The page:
As published in the Toronto Star

Canada’s economy is walking a fine line these days, which is important to recognize as the federal government gears up for its imminent autumn fiscal update.

It’s stable but stagnant.

It’s rich in clean energy and natural resources, but we risk keeping that wealth to ourselves because of regulatory foot-dragging.

It’s growing, but barely.

Canada’s deficits and debt-to-GDP ratio are good comparatively, but not objectively.

Inflation is easing, but ever so slowly. This week’s economic update from the Bank of Canada pointed to the proverbial soft landing, but that’s only if everything works out just so.

While there are many factors which explain the state of our economy, perhaps the most disconcerting is complacency.

At an individual level, Canadians are overflowing with ambitious ideas, an entrepreneurial spirit and the urge to innovate. The success stories are all around us.

But at a national, macro level, Canada has become complacent about improving our collective quality of life. While that’s never been a great thing, it was perhaps bearable in the past because our economy was strong enough to allow most Canadians to live comfortably.

That’s no longer the case. Affordability has been a central issue in the past two elections, but now, exacerbated by inflation and high mortgage rates, it’s become critical for many families. Corporations and households alike are reluctant to buy, expand or invest. The standard of living of many Canadians has declined, and there’s not much optimism about a turnaround any time soon.

Being complacent about complacency has become destructive

The Bank of Canada on Wednesday once again shaved its growth forecast for the year, extended its timeline for getting inflation under control, and, to top it off, ratcheted down its expectations for how much the economy could grow even if everything were going well. Which it’s not.

In other words, being complacent about complacency has become destructive, pushing us to the wrong side of that fine line.

Fortunately, there are still things we can do to make sure we work our way to the right side of the line.

Stability, certainty and reliability can be competitive advantages, especially at a time when the world keeps throwing crisis after crisis at us. Geopolitical risk can be met by Canadian predictability, but this doesn’t just happen by itself. It means rules and regulations that don’t change in a political headwinds, and infrastructure that is dependable.

Our relative prosperity has always been a selling point for immigrants and international investors alike, but can be even more so if we put our minds to enhancing it — boosting productivity through innovation and strategic investment in technology and training.

Our natural resources and our long-standing expertise in producing energy can add constructively to global energy security and the global effort to reduce emissions at the same time, if we align our policies, investment ambitions and workforce accordingly.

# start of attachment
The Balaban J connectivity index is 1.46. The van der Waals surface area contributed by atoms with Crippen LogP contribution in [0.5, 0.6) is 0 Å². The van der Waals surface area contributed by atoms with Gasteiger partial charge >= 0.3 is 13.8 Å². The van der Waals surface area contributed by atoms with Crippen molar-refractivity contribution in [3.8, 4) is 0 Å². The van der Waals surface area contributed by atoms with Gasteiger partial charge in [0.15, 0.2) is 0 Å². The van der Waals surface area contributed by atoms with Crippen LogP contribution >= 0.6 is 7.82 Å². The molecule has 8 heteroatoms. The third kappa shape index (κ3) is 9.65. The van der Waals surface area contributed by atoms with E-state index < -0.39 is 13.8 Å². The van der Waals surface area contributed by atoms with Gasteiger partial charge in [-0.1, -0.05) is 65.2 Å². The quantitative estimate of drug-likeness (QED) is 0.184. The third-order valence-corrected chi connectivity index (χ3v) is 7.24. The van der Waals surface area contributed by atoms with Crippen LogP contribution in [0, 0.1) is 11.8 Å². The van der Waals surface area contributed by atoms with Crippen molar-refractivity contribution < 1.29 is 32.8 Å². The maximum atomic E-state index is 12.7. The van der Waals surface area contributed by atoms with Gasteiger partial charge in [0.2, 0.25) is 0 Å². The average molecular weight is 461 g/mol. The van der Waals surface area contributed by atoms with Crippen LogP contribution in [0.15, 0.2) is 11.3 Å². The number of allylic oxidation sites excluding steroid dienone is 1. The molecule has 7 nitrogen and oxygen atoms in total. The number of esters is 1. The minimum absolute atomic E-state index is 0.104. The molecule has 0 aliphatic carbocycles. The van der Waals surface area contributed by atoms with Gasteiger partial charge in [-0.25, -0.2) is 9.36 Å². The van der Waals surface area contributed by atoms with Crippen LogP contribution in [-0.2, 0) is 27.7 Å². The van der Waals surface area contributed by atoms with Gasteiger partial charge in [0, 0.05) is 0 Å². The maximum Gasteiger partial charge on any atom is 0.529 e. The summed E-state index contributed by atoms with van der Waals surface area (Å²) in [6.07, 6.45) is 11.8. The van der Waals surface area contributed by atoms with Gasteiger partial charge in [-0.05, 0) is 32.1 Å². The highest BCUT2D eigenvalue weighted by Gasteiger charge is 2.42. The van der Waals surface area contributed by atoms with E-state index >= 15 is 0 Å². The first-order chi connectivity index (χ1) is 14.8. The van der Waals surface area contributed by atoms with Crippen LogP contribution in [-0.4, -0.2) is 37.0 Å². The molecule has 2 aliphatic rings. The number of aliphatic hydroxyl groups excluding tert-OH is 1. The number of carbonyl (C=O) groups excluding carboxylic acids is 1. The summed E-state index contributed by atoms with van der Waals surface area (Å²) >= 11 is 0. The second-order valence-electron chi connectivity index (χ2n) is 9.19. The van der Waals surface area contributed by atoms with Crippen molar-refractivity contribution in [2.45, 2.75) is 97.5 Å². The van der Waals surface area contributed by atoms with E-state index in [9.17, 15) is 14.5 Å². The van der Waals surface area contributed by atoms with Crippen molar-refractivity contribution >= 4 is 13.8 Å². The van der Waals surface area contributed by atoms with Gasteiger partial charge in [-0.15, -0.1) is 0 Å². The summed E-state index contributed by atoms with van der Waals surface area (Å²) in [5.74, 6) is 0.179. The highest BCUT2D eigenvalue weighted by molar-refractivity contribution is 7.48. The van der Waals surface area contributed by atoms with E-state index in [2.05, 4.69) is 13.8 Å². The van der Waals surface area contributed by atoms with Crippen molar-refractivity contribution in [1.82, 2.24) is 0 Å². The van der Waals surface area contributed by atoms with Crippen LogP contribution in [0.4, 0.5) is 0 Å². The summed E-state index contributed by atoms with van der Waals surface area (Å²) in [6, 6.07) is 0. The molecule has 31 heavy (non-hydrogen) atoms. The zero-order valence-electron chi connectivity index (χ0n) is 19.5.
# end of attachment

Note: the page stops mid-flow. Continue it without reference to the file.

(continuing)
And if governments embrace economic growth, rather than pointing the finger at, and talking down Canada’s globally, successful companies, our standard of living could actually improve.

We want to see our companies succeed on the world stage

Polling shows that Canadians like to see their companies flourish in the global economy and succeed on the world stage — especially in the United States. There are countless examples of Canadian headquartered companies that are growing both across the country and around the globe.

We can hope that the federal government’s fall fiscal update takes that sentiment and runs with it — shifting from complacency to global competitiveness — by fostering stability, certainty and reliability as a springboard for economic success both here and abroad.

The update typically includes the latest tally of government spending and revenues for the next few years, giving us a current view on deficits, debt and fiscal policy. In recent years, the fall update has often included some substantive measures as well — usually spending items to meet the moment.

This year, we can hope that the government’s spending track will be kept in check — preferably by sound fiscal anchor or rule-of-thumb that will stand the test of time: ensuring that in this era of higher-than-normal interest rates, servicing the debt will cost less than 10 per cent of revenues. Canada is below that threshold now, but new spending could put us above it, on an unsustainable path, exacerbating inflation and curtailing the government’s future spending capacity.

We can also hope that the long list of proposed initiatives to spur on the energy transition are finalized and brought into effect. Canadians who want to invest and make change in the energy sector have watched with envy as the United States surges ahead with solid policy in hand, even as Canada gets bogged down in details.

Canada is not known for being flashy, which often serves us well in a world fraught with risk. But let’s make sure that absence of flash means we are a beacon of stability in a chaotic global economy, rather than a complacent bystander.